|Pages/Publication Date:||320 / 2017|
|Publisher:||Weidenfeld & Nicolson|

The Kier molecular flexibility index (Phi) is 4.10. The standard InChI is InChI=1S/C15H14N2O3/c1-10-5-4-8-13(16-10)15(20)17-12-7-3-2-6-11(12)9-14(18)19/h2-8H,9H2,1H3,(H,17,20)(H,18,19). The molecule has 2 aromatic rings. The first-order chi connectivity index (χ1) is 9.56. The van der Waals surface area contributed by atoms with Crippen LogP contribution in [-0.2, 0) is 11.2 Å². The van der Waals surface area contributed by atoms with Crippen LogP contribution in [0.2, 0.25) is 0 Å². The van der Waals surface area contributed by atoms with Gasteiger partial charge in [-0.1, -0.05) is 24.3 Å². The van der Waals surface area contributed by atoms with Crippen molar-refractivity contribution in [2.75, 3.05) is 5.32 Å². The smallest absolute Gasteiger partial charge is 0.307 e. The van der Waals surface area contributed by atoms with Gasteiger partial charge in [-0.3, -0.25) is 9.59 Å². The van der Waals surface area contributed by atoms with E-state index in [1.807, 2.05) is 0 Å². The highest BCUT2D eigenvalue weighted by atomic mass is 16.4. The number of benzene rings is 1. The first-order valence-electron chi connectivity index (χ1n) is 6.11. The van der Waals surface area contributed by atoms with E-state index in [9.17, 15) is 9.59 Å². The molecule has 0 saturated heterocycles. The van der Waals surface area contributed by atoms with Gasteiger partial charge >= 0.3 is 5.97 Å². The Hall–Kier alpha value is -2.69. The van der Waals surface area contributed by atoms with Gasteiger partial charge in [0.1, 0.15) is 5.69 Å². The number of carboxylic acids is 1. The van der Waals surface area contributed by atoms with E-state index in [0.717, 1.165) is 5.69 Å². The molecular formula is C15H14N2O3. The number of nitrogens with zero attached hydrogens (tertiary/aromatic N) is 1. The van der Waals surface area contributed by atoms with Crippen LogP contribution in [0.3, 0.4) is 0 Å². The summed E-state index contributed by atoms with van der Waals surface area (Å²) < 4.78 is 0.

In the early 1800s, medicine was a brutal business, with surgeons using leeches, cupping, and a swig of brandy to comfort patients. Charismatic and ambitious, John Elliotson was determined to transform the medical profession with the latest science. In this aim he was backed by Thomas Wakley, founder of the new magazine, The Lancet, and a campaigner against corruption and malpractice. Then, in the summer of 1837, a French visitor—the self-styled Baron Jules Denis Dupotet—arrived in London to promote an exotic new idea: mesmerism. As Wendy Moore reveals here, the mesmerism mania would take the nation by storm but would ultimately split the two friends, and the medical world, asunder—throwing into focus fundamental questions about the fine line between medicine and quackery.